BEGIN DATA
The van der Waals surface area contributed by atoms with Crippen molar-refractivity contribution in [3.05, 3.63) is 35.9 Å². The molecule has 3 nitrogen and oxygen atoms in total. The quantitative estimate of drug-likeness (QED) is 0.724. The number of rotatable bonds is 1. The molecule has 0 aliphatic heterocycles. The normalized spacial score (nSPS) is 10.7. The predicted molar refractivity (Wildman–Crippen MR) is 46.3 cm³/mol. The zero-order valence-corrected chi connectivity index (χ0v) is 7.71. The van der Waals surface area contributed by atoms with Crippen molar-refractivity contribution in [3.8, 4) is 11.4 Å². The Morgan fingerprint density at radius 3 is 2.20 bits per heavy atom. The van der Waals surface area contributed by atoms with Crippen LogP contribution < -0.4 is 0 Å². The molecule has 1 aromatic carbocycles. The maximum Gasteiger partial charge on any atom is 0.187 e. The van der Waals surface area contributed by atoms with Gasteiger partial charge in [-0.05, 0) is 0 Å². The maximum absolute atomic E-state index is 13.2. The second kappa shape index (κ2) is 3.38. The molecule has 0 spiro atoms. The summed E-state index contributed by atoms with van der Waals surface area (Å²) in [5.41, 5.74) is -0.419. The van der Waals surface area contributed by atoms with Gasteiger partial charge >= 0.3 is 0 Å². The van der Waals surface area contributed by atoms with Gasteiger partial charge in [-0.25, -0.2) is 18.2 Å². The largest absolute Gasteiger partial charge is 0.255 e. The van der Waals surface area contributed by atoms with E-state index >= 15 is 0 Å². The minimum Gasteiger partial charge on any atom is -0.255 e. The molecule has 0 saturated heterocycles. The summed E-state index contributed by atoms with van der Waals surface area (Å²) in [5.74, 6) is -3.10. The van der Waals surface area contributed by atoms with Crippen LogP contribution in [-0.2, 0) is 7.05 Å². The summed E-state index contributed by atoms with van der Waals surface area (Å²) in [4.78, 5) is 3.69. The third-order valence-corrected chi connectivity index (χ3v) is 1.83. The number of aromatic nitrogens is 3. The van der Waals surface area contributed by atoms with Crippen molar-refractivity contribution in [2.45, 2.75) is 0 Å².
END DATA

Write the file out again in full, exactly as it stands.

The van der Waals surface area contributed by atoms with Crippen molar-refractivity contribution in [3.05, 3.63) is 35.9 Å². The molecule has 3 nitrogen and oxygen atoms in total. The quantitative estimate of drug-likeness (QED) is 0.724. The number of rotatable bonds is 1. The molecule has 0 aliphatic heterocycles. The normalized spacial score (nSPS) is 10.7. The predicted molar refractivity (Wildman–Crippen MR) is 46.3 cm³/mol. The zero-order valence-corrected chi connectivity index (χ0v) is 7.71. The van der Waals surface area contributed by atoms with Crippen molar-refractivity contribution in [3.8, 4) is 11.4 Å². The Morgan fingerprint density at radius 3 is 2.20 bits per heavy atom. The van der Waals surface area contributed by atoms with Crippen LogP contribution < -0.4 is 0 Å². The molecule has 1 aromatic carbocycles. The maximum Gasteiger partial charge on any atom is 0.187 e. The van der Waals surface area contributed by atoms with Gasteiger partial charge in [-0.05, 0) is 0 Å². The maximum absolute atomic E-state index is 13.2. The second kappa shape index (κ2) is 3.38. The molecule has 0 spiro atoms. The summed E-state index contributed by atoms with van der Waals surface area (Å²) in [5.41, 5.74) is -0.419. The van der Waals surface area contributed by atoms with Gasteiger partial charge >= 0.3 is 0 Å². The van der Waals surface area contributed by atoms with Gasteiger partial charge in [-0.25, -0.2) is 18.2 Å². The largest absolute Gasteiger partial charge is 0.255 e. The van der Waals surface area contributed by atoms with E-state index >= 15 is 0 Å². The minimum Gasteiger partial charge on any atom is -0.255 e. The molecule has 0 saturated heterocycles. The summed E-state index contributed by atoms with van der Waals surface area (Å²) in [5.74, 6) is -3.10. The van der Waals surface area contributed by atoms with Crippen LogP contribution in [-0.2, 0) is 7.05 Å². The summed E-state index contributed by atoms with van der Waals surface area (Å²) in [4.78, 5) is 3.69. The third-order valence-corrected chi connectivity index (χ3v) is 1.83. The number of aromatic nitrogens is 3. The van der Waals surface area contributed by atoms with Crippen molar-refractivity contribution in [2.45, 2.75) is 0 Å².